We intended to just split the $46 cost of the 2 hour taxi to Siem Reap, but at the station we met a couple from the Philippines who were also going to Siem Reap. Sweet, 46 divided by 4 is even cheaper.
The ride from Poipet is actually quite enjoyable. Rice fields, and plains can be seen for the duration of the 2 hour drive from the border to Siem Reap. And on more than one occasion we spotted some sights that were not familiar to our western eyes. There was the father who had his young son between him and the steering column of his scooter, 4 chickens dangling from ropes on each side of the handle bars, a live pig, um, “hog tied” and perched on the back of the scooter, and he managed all of this effortlessly. My initial impression after the awe of the situation was to wonder how he managed to get moving. I’ve riding a few scooter recently and maintaining balance is not problem once you are in motion, but how did this guy go from zero km/h to anything other than horizontal on the pavement?
Speaking of sights, it is not uncommon to see a pick up truck that is in “top load” mode. Imagine a pickup truck. Now fill the bed part with various bits of cargo. Now add about 15 Cambodian workers. Tricky right? Now put another 8 or so people on top of the cabin of the pick up truck, directly above where the driver and 2 or 3 other passengers are comfortably positioned. Finally, put all of this in motion at a reasonably fast 80 km/h and you have a Cambodian top load pickup.
One side note: we crossed the border in the morning after a full nights sleep. So we were well rested and ready for the journey ahead. Yet, 20 minutes into the trek,
Lena and the two Filipino friends we made at the taxi depot were fast asleep. I was also feeling quite drowsy and wanted to go to sleep as well, but managed to stay awake. Part of it was fear that the taxi had been gassed so that we would pass out and not notice our bags being searched for loot, and part of my alertness was based on the two syrupy Redbull energy drinks I had just after crossing the border. I can’t say for certain that the taxi had been gassed, but I have heard tales of traveler being drugged and robbed on night busses and the like. FYI.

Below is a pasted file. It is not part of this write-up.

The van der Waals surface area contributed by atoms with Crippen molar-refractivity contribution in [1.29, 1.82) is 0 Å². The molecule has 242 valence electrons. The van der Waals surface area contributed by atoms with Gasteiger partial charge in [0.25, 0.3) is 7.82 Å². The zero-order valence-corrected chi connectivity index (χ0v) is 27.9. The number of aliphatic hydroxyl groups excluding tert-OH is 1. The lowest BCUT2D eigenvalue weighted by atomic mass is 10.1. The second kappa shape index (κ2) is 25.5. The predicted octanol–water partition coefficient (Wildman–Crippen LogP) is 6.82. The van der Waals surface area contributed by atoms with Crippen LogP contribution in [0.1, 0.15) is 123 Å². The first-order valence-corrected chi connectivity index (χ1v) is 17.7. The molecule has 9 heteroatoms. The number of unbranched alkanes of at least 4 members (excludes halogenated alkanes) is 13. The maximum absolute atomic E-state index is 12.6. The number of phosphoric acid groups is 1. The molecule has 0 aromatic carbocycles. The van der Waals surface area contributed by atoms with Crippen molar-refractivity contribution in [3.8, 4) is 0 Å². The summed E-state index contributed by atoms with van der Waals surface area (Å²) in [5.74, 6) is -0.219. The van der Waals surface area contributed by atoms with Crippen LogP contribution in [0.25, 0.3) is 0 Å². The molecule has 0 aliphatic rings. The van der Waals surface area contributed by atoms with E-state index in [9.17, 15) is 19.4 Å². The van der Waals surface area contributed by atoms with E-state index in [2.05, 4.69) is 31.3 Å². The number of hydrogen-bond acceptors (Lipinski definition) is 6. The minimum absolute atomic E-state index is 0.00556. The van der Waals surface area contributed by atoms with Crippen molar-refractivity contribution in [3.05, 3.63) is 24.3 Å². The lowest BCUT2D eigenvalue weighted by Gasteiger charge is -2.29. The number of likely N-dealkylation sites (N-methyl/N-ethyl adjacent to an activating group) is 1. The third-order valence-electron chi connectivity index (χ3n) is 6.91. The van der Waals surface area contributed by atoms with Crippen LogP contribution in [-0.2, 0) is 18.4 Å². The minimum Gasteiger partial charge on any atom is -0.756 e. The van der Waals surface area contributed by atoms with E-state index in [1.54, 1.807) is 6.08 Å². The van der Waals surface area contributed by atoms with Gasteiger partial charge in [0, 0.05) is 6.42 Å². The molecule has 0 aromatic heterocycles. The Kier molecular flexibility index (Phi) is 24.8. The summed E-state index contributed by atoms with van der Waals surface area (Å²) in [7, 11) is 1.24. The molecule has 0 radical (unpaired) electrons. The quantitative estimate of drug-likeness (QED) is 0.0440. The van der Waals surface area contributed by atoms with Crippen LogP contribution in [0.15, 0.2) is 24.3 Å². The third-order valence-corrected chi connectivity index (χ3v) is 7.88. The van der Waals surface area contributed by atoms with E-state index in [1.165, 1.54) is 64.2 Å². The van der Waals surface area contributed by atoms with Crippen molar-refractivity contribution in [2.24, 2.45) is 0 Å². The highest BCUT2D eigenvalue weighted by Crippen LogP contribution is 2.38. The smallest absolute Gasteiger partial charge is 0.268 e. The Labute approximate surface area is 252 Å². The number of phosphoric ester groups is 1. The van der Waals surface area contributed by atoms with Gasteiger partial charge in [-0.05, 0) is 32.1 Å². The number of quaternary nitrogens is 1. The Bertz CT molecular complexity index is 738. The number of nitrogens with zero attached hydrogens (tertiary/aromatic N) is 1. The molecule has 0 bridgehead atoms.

After about 2 hours on the road, we arrived at the outskirts of a flooded Siem Reap. The flood waters were in the streets and there was a noticeable stream of water being jettisoned from the sides of the taxi. As expected, our taxi driver dumped us out at the edge of town into the waiting seats of a couple of tuk tuk drivers.
The drivers offer you a free ride to your hotel in hopes that you will hire them to tour you around
Angkor. Actually, they rarely take you to your hotel unless you have pre-booked accommodations. If you just have an idea of where you would like to stay, they will insist that it is too far or not in a good area, or whatever you will believe. They get a small kickback by taking you to an accommodation, hotel or hostel, with which they have an arrangement. While this is somewhat shady, the hostels in Siem Reap are more like hotels and are usually of a very decent quality. Plus, when you are paying $7 USD a night, the kickback the tuk tuk driver is getting can’t be that big. Lena and I were driven by Ramone, who we hired because of his English ability and affable manner.
He showed us 2 hostels, and we settled on the first one, The Siem Reap Central Hostel, $7 a night. To say that we were pleasantly surprised with the quality would be an understatement. I’ll tell you more in part II.
Tuk tuk ride in flood waters. Give Ramone a tip for driving in this.
Below you get a glimpse of the Old Towne section of Siem Reap.
The picture below is from The Siem Reap Central Hostel. Like I said, more like a hotel.